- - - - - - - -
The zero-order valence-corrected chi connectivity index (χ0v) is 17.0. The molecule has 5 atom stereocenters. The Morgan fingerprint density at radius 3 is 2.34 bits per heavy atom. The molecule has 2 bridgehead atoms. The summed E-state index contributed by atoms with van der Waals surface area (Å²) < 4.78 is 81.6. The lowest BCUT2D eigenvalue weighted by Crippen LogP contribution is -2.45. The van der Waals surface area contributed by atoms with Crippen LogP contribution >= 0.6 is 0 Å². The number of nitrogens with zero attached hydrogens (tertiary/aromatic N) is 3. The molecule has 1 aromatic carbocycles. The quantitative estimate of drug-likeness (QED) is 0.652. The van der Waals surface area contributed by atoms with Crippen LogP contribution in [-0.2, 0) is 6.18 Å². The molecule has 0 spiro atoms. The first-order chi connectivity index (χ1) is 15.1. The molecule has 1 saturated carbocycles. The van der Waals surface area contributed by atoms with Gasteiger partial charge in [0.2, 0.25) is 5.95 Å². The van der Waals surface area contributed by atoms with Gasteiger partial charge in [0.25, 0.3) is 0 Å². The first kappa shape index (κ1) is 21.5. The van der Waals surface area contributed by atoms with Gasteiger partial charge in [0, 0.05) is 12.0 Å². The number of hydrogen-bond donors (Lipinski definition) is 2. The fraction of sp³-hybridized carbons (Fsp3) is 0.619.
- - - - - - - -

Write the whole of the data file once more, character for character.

The zero-order valence-corrected chi connectivity index (χ0v) is 17.0. The molecule has 5 atom stereocenters. The Morgan fingerprint density at radius 3 is 2.34 bits per heavy atom. The molecule has 2 bridgehead atoms. The summed E-state index contributed by atoms with van der Waals surface area (Å²) < 4.78 is 81.6. The lowest BCUT2D eigenvalue weighted by Crippen LogP contribution is -2.45. The van der Waals surface area contributed by atoms with Crippen LogP contribution >= 0.6 is 0 Å². The number of nitrogens with zero attached hydrogens (tertiary/aromatic N) is 3. The molecule has 1 aromatic carbocycles. The quantitative estimate of drug-likeness (QED) is 0.652. The van der Waals surface area contributed by atoms with Crippen LogP contribution in [-0.2, 0) is 6.18 Å². The molecule has 0 spiro atoms. The first-order chi connectivity index (χ1) is 15.1. The molecule has 1 saturated carbocycles. The van der Waals surface area contributed by atoms with Gasteiger partial charge in [0.2, 0.25) is 5.95 Å². The van der Waals surface area contributed by atoms with Gasteiger partial charge in [0.25, 0.3) is 0 Å². The first kappa shape index (κ1) is 21.5. The van der Waals surface area contributed by atoms with Gasteiger partial charge in [0, 0.05) is 12.0 Å². The number of hydrogen-bond donors (Lipinski definition) is 2. The fraction of sp³-hybridized carbons (Fsp3) is 0.619.